Friday, December 18, 2009
"At the Thursday Nov. 19 council meeting I spoke with some advocates of solar access because I plan to install a photoelectric array on my roof and am curious about their ideas. Every solar access advocate I spoke with seemed well-meaning, but I didn't find that any of them had thoroughly considered the implications of their plans. That is why I have chosen to write this letter to you.
The four types of solar access that I heard the solar access advocates describe were:
1) passive solar (sunlight entering windows of their homes)
2) solar hot water panels
4) solar electric (photovoltaic) panels
Each of these solar uses functions differently at different times of the year and therefore has different requirements in terms of access to the sun. This means that a one size fits all approach would either not address each area appropriately or be totally overkill for some areas.
Lets look at each area, starting with the most restrictive one: passive solar. Passive solar, used for heating and lighting is most beneficial when the sun is low in the sky in the winter. In the summer, passive solar is unwanted since it adversely affects indoor comfort and raises the cooling costs of a home. If people want direct sunlight in their first story windows during the winter months, then it
would preclude the design of most of our existing city blocks. In the morning during the winter months, the sun is so low in the sky that an object 2 feet high will cast a shadow 10 feet long at 8 am in the morning. At noon, when the sun is highest, the same shadow would be created by an object that's about 5 feet tall. This means that if someone has a window on their first floor, the roof or gable of neighboring single story house that's 10 feet away to the south would very likely shade its
neighbor to the north. To get unobstructed winter light into a house at noon would require the neighbor's house to be located at least 20 feet away if it's a single story. For morning light, the neighbor would have to be about 40 feet away, and this gets even larger if the southern neighbor's home is a two story.
The second most restrictive solar access issue is rooftop solar hot water panels since these are often used for winter heating. For solar panels, the sun is most effective between 10 am and 2 pm. Two single story houses would be fine close to each other as long as the southern neighbor doesn't have a gable facing the north neighbor. If the southern neighbor has a gable or a second story it would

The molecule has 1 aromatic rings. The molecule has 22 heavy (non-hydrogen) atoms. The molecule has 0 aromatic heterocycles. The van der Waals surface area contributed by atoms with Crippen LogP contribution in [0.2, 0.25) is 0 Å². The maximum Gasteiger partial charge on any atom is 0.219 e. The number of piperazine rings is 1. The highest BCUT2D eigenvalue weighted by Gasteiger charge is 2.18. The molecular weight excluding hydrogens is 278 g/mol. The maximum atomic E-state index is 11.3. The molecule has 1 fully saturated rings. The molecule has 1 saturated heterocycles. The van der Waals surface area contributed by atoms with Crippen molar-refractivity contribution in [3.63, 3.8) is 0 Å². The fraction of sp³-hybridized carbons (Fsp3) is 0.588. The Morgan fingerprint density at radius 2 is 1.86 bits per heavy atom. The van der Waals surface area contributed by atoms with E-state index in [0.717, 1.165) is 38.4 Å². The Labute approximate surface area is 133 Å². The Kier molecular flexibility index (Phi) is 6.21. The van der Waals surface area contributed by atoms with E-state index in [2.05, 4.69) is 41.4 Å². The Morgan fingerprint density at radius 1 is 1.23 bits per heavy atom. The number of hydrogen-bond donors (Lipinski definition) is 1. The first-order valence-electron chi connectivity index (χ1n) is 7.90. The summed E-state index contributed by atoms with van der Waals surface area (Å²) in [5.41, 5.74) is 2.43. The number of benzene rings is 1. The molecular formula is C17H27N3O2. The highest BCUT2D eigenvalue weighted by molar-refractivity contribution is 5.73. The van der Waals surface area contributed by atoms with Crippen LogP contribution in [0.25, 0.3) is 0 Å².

have to be about 26 feet away from its single story neighbor to avoid shading the rooftop panels during part or all of the 10 am to 2 pm timeframe. If the southern neighbor has a two story gable roof facing the north then it would have to be about 40 feet away.
The third most restrictive solar access issue is gardening. This activity usually happens during the summer months when the sun is higher in the sky, and most sun-loving plants like tomatoes require about 8 hours of sunlight per day to thrive. A single story house would cast a 15 foot shadow and a 2 story house would cast a 25 foot shadow during parts of this timeframe. For gables facing north add another 7 feet to these numbers. People with large lots should be fine, but narrow lots would
receive too much shade for the most sun-loving plants. People with narrow lots could grow plants that tolerate partial shade since from 10 am to 2 pm the shadows from the worst case scenario, a two story house with gable would only cast a 14 foot long shadow.
The most flexible solar access issue is photovoltaic panels. These panels function most effectively in the summer months when the sun is more direct and intense. During the winter months, their output is substantially reduced, so winter solar access shouldn't be over prioritized. Photovoltaics function best from 10 am to 2 pm, and it's unlikely that even a two story neighbor would shade the roof of a single story house to the north during this timeframe in the summer. The more likely